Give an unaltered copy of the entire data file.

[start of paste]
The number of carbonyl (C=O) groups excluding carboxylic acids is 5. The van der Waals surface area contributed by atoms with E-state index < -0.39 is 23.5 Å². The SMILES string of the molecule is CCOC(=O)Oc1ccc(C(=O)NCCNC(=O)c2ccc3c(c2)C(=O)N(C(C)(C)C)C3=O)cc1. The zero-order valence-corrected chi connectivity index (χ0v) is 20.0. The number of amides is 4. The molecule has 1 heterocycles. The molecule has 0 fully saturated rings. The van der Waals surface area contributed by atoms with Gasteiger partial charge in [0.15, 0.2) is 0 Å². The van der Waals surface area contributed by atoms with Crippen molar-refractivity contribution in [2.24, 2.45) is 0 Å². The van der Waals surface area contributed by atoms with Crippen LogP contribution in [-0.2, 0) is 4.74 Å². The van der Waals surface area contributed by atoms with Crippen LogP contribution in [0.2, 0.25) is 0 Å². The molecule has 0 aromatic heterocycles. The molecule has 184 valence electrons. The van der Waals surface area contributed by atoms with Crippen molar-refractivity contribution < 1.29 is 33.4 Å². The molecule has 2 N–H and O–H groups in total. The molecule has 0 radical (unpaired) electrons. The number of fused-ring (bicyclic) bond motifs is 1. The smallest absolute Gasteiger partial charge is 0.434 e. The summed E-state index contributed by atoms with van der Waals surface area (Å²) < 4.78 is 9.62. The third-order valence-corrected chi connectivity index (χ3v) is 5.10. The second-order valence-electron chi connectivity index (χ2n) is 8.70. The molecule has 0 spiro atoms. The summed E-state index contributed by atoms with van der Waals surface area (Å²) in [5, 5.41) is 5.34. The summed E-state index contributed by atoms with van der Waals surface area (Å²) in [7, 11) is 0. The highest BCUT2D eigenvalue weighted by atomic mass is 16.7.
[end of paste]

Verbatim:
The number of carbonyl (C=O) groups excluding carboxylic acids is 5. The van der Waals surface area contributed by atoms with E-state index < -0.39 is 23.5 Å². The SMILES string of the molecule is CCOC(=O)Oc1ccc(C(=O)NCCNC(=O)c2ccc3c(c2)C(=O)N(C(C)(C)C)C3=O)cc1. The zero-order valence-corrected chi connectivity index (χ0v) is 20.0. The number of amides is 4. The molecule has 1 heterocycles. The molecule has 0 fully saturated rings. The van der Waals surface area contributed by atoms with Gasteiger partial charge in [0.15, 0.2) is 0 Å². The van der Waals surface area contributed by atoms with Crippen molar-refractivity contribution in [2.24, 2.45) is 0 Å². The van der Waals surface area contributed by atoms with Crippen LogP contribution in [-0.2, 0) is 4.74 Å². The van der Waals surface area contributed by atoms with Crippen LogP contribution in [0.2, 0.25) is 0 Å². The molecule has 0 aromatic heterocycles. The molecule has 184 valence electrons. The van der Waals surface area contributed by atoms with Crippen molar-refractivity contribution < 1.29 is 33.4 Å². The molecule has 2 N–H and O–H groups in total. The molecule has 0 radical (unpaired) electrons. The number of fused-ring (bicyclic) bond motifs is 1. The smallest absolute Gasteiger partial charge is 0.434 e. The summed E-state index contributed by atoms with van der Waals surface area (Å²) < 4.78 is 9.62. The third-order valence-corrected chi connectivity index (χ3v) is 5.10. The second-order valence-electron chi connectivity index (χ2n) is 8.70. The molecule has 0 spiro atoms. The summed E-state index contributed by atoms with van der Waals surface area (Å²) in [5, 5.41) is 5.34. The summed E-state index contributed by atoms with van der Waals surface area (Å²) in [7, 11) is 0. The highest BCUT2D eigenvalue weighted by atomic mass is 16.7.